What Is It?
Genital herpes is a sexually transmitted disease (STD) that causes blisters and skin ulcers in the genital area. It can be caused by either of two types of herpes simplex virus, HSV-1 or HSV-2. HSV-2 is the more common cause.
HSV spreads from person to person through kissing and skin-to-skin contact, as well as through vaginal, oral or anal intercourse. An infected person often transmits the virus when skin blisters or ulcers are visible, but the virus also can be spread when there are no symptoms at all. The virus also can be transmitted by people who are unaware that they are infected.
In a pregnant woman with HSV infection (usually HSV-2), the virus can pass to the baby during delivery, causing infections of the newborn's skin, mouth, lungs or eyes. If the herpes virus spreads through the baby's bloodstream, it can cause serious infections of the brain and other vital organs.
Approximately 45 million people in the United States older than age 12 are infected with HSV-2. Among Americans between the ages of 15 and 45, genital herpes affects approximately one in every four females and one in every five males. In the past two decades, the number of genital herpes infections has increased significantly among Americans, with the most dramatic increases seen in adolescents and young adults.
Most people with an HSV-2 infection have no symptoms. When symptoms appear, they are usually mild and can include:
Itching, burning, soreness and small blisters in the genital area
Small ulcers (skin sores) when the blisters break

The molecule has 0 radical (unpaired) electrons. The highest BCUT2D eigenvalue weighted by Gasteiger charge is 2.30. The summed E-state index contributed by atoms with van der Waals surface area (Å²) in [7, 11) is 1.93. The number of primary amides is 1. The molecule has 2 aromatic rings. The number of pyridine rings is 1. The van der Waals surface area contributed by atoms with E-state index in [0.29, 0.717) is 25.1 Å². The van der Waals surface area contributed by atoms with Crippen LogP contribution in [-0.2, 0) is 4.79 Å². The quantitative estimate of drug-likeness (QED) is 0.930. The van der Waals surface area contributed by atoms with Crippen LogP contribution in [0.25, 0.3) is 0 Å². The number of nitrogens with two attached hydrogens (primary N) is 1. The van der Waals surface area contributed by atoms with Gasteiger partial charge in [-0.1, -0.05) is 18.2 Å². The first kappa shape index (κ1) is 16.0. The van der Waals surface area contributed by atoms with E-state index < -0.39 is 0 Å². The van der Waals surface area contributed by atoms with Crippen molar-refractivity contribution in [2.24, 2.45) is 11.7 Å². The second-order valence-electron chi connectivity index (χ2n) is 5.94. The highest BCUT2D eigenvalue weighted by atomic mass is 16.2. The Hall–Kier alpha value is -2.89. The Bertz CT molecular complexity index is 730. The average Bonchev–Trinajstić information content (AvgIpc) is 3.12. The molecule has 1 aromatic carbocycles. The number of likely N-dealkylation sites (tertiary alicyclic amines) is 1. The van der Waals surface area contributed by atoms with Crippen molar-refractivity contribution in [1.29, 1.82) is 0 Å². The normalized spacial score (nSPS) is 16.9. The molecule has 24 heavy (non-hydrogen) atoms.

Local pain if urine touches the genital ulcers
Enlarged or painful lymph nodes (swollen glands) in the groin
Headache, fever and a generally sick feeling
In some people with genital herpes, cold sores or fever blisters also can erupt around the mouth.
The first episode of herpes symptoms is usually the worst. When symptoms develop, they occur about one week after contact with an infected person. About 40% of infected people never have a second attack. In others, however, symptoms return four to five times per year. In people who have repeated herpes episodes, symptoms are most common after sexual intercourse, after sunbathing, and during times of physical or emotional stress.
In newborns who are infected with herpes during delivery, symptoms usually appear nine to 11 days after birth and can include skin blisters, red eyes and an abnormal eye discharge. If the virus spreads through the baby's bloodstream to the brain, there can be lethargy, irritability and seizures. If the virus spreads to the baby's lungs, the baby may have difficulty breathing and may need to be placed on a ventilator to help with breathing.